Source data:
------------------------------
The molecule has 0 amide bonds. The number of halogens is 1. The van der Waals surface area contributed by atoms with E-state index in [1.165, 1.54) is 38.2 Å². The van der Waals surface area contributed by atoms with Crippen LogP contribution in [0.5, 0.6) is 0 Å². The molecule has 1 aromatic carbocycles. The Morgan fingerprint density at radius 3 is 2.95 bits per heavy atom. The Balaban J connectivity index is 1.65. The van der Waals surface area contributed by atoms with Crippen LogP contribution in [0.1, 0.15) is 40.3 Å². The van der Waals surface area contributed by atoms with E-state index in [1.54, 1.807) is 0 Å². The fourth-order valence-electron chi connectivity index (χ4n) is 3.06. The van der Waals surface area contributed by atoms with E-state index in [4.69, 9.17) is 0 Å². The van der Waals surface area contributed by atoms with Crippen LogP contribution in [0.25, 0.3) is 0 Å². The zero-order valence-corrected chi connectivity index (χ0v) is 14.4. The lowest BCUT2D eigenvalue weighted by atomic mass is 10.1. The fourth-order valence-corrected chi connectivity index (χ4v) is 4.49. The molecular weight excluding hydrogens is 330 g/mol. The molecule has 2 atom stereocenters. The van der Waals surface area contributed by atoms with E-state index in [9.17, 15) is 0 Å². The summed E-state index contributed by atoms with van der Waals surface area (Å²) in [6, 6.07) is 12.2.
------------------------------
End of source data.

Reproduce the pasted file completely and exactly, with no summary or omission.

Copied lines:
The molecule has 0 amide bonds. The number of halogens is 1. The van der Waals surface area contributed by atoms with E-state index in [1.165, 1.54) is 38.2 Å². The van der Waals surface area contributed by atoms with Crippen LogP contribution in [0.5, 0.6) is 0 Å². The molecule has 1 aromatic carbocycles. The Morgan fingerprint density at radius 3 is 2.95 bits per heavy atom. The Balaban J connectivity index is 1.65. The van der Waals surface area contributed by atoms with Crippen LogP contribution in [0.1, 0.15) is 40.3 Å². The van der Waals surface area contributed by atoms with E-state index in [1.54, 1.807) is 0 Å². The fourth-order valence-electron chi connectivity index (χ4n) is 3.06. The van der Waals surface area contributed by atoms with E-state index in [4.69, 9.17) is 0 Å². The van der Waals surface area contributed by atoms with Crippen LogP contribution in [0.25, 0.3) is 0 Å². The zero-order valence-corrected chi connectivity index (χ0v) is 14.4. The lowest BCUT2D eigenvalue weighted by atomic mass is 10.1. The fourth-order valence-corrected chi connectivity index (χ4v) is 4.49. The molecular weight excluding hydrogens is 330 g/mol. The molecule has 2 atom stereocenters. The van der Waals surface area contributed by atoms with E-state index in [9.17, 15) is 0 Å². The summed E-state index contributed by atoms with van der Waals surface area (Å²) in [6, 6.07) is 12.2.